From the window of my fourth-floor Xinjiang apartment, I can hear the sound of Jingle Bells echoing between the concrete buildings that line my neighborhood, blasting from the speakers of the local kindergarten.
If I were back home in Dallas, this might be a sweet reminder of the current holiday season. But here in Urumqi, that kindergarten plays this Christmas carol all year-round. Even my washing machine plays the first 11 notes of Jingle Bells every time the spin cycle ends.
Christmas in China’s remote, western region of Xinjiang is unlike Christmas anywhere else I’ve been in the world. While most of China seems to have adopted various symbols and traditions of this major holiday, Xinjiang is different. It’s a place where the holiday can easily pass by without notice.
Perhaps it’s because half the population here is Uyghur, a Muslim minority with whom the story of Christmas doesn’t resonate. Or maybe it’s because there are so few Westerners. It’s safe to say there are more Westerners in one block of Beijing’s popular Sanlitun nightlife district than there are in the entire area of Xinjiang, a region that is the size of California, Colorado, France, and Germany…combined.
And yet, we try. My wife and I have set up a fake tree with lights in the living room of our apartment, with stockings on the wall by the door. We put presents under the tree for our boys and set up a nativity scene on the table.
But these decorations are just that: decorative. In my family, Christmas represents something deeper: It is a traditional celebration of community.
That’s why, on the second-floor ballroom of a hotel in the capital of Urumqi, approximately 120 of us expats have convened for a Christmas celebration. It’s an annual tradition. Over the past couple of years, a dramatic increase in surveillance and control in the name of security has resulted in cameras, checkpoints, ID scanning machines, and unwritten rules about groups numbering 10 or more. This is the only time of year when we can congregate in a party this big all in one place.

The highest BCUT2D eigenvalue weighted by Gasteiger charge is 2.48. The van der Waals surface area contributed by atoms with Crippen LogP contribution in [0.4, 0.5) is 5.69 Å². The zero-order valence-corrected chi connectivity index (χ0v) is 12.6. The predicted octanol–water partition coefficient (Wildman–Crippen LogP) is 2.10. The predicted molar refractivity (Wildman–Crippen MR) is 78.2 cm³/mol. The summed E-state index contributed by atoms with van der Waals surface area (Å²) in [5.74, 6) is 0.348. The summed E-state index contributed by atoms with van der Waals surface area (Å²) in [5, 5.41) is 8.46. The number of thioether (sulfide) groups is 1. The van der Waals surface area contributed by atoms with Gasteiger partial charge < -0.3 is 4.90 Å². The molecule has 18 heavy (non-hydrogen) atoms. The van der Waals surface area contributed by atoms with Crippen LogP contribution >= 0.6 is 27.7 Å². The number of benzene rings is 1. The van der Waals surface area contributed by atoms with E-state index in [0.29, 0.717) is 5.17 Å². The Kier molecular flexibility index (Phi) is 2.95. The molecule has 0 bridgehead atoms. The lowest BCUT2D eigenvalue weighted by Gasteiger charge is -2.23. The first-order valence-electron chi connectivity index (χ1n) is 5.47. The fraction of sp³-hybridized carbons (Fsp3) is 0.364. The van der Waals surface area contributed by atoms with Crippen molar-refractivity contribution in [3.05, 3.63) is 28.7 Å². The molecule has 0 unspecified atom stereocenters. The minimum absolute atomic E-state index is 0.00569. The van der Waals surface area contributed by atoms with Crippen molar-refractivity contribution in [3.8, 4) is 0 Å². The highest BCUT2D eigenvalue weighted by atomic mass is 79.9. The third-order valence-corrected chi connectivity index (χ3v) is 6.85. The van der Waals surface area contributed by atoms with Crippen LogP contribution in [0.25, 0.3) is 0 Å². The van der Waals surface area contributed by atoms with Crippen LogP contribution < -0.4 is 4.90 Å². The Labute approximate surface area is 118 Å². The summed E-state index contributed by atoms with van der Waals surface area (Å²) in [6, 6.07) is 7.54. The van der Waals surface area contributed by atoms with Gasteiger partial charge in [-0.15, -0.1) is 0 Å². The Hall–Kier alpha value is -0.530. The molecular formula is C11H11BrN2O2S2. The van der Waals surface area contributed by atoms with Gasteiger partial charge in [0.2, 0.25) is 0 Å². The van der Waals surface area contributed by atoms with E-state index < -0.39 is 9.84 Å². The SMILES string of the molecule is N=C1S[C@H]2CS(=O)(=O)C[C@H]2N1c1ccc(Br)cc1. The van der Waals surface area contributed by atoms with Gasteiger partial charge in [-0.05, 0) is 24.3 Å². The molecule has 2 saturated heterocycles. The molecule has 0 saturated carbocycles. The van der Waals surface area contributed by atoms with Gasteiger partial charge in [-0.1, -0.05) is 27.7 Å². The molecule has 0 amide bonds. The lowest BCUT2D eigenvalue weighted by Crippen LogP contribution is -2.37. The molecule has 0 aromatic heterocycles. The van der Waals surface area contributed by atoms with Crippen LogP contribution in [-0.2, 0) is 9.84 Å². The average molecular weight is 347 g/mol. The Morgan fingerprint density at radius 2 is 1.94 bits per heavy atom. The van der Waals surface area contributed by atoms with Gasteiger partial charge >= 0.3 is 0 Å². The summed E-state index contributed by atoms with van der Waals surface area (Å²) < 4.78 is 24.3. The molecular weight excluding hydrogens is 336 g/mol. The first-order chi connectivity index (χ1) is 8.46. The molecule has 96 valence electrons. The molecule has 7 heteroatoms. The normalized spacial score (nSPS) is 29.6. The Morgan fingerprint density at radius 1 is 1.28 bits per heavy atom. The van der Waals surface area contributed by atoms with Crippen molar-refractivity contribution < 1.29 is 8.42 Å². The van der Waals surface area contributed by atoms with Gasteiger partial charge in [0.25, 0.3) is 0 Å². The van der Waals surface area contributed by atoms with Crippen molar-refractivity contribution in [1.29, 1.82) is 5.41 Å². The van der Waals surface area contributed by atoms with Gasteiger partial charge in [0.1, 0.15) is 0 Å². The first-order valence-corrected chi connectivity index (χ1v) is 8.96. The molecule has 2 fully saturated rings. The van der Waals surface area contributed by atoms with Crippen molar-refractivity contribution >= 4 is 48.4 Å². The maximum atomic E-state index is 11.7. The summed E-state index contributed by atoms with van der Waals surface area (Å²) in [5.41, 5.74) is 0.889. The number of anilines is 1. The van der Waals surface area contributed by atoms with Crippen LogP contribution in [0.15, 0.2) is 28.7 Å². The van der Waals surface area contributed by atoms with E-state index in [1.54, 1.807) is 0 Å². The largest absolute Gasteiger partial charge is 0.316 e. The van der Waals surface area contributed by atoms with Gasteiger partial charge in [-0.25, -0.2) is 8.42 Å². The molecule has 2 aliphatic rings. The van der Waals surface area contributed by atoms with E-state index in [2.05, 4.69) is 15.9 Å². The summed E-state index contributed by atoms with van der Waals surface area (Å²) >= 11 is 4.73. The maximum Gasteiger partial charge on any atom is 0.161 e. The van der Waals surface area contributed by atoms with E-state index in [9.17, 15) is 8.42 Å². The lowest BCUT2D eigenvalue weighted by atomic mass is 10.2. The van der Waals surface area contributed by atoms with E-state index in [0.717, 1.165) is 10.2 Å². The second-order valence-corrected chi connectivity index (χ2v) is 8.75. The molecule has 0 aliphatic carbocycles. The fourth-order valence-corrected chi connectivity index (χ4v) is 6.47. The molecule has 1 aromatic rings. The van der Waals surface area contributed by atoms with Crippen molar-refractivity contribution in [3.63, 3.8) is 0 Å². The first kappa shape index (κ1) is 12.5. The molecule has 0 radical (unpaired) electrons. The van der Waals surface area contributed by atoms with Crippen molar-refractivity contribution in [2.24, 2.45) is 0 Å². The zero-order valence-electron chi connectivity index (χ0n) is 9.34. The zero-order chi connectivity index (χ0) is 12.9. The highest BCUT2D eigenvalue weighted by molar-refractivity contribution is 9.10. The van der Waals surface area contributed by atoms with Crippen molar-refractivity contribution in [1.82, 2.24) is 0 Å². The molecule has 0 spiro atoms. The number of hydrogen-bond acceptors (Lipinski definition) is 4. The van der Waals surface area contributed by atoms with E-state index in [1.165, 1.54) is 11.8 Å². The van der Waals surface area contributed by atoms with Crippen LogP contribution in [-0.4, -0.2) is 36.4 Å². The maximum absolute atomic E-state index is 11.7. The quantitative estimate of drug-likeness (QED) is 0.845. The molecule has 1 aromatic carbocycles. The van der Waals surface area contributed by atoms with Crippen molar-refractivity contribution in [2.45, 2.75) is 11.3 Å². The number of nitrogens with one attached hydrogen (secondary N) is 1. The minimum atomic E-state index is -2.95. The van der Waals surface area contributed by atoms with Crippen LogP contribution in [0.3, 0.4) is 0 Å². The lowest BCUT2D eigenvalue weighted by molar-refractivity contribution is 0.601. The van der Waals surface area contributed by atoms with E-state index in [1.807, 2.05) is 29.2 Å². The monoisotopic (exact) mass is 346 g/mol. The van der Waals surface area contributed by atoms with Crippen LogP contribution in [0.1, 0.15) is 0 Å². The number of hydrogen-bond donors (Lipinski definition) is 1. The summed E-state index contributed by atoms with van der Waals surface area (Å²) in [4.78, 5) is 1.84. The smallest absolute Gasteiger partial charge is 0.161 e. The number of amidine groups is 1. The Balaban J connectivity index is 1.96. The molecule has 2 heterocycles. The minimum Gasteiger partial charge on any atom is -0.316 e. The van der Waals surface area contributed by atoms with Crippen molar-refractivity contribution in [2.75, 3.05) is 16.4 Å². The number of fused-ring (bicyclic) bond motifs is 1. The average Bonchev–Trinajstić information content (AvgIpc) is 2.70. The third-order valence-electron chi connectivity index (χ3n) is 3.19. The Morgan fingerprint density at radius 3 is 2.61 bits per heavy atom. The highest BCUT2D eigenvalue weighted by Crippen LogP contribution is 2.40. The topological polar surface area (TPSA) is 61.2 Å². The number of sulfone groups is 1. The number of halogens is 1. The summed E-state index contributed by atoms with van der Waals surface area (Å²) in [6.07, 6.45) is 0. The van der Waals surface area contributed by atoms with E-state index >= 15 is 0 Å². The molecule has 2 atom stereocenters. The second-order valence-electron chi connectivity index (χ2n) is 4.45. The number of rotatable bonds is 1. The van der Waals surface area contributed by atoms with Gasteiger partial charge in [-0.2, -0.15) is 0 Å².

The hotel has done its best to cater to us, but the food that’s served bears little resemblance to dishes we are used to in our home countries. Importing foods into Xinjiang is costly and, even now, quite difficult.
Instead of fruitcake, pumpkin pie, stuffing, or yams, there is lamb meat, noodles, rice, and fresh fruit. Our options to drink include coffee, Coke, and Sprite. Sadly, eggnog and apple cider aren’t on the menu.
This limited selection of familiar cuisine is part of everyday life in Xinjiang, though, so nobody is complaining or even making mention of the buffet. We’re not here for the food.
We’ve all gathered to remind ourselves that this is an important holiday for our families, even if the world outside this tiny hotel ballroom in this remote part of Central Asia shows no sign of Christmas spirit. I want my sons to recognize this part of our traditions even if they spend most of their lives in a foreign culture.
Before sitting down to eat, the ballroom emcee decides for the sake of the kids to get us into the holiday spirit with a singalong. We all stand as a pianist begins playing that all-too familiar tune…
“Jingle bells, jingle bells, jingle all the way…”
A tapping on my leg draws my attention to my son, who motions for me to bend down so he can say something to me. “Listen, dad,” he says. “That’s the song from my kindergarten!”
We’re running a series of Christmas in China stories this week. Click here for more.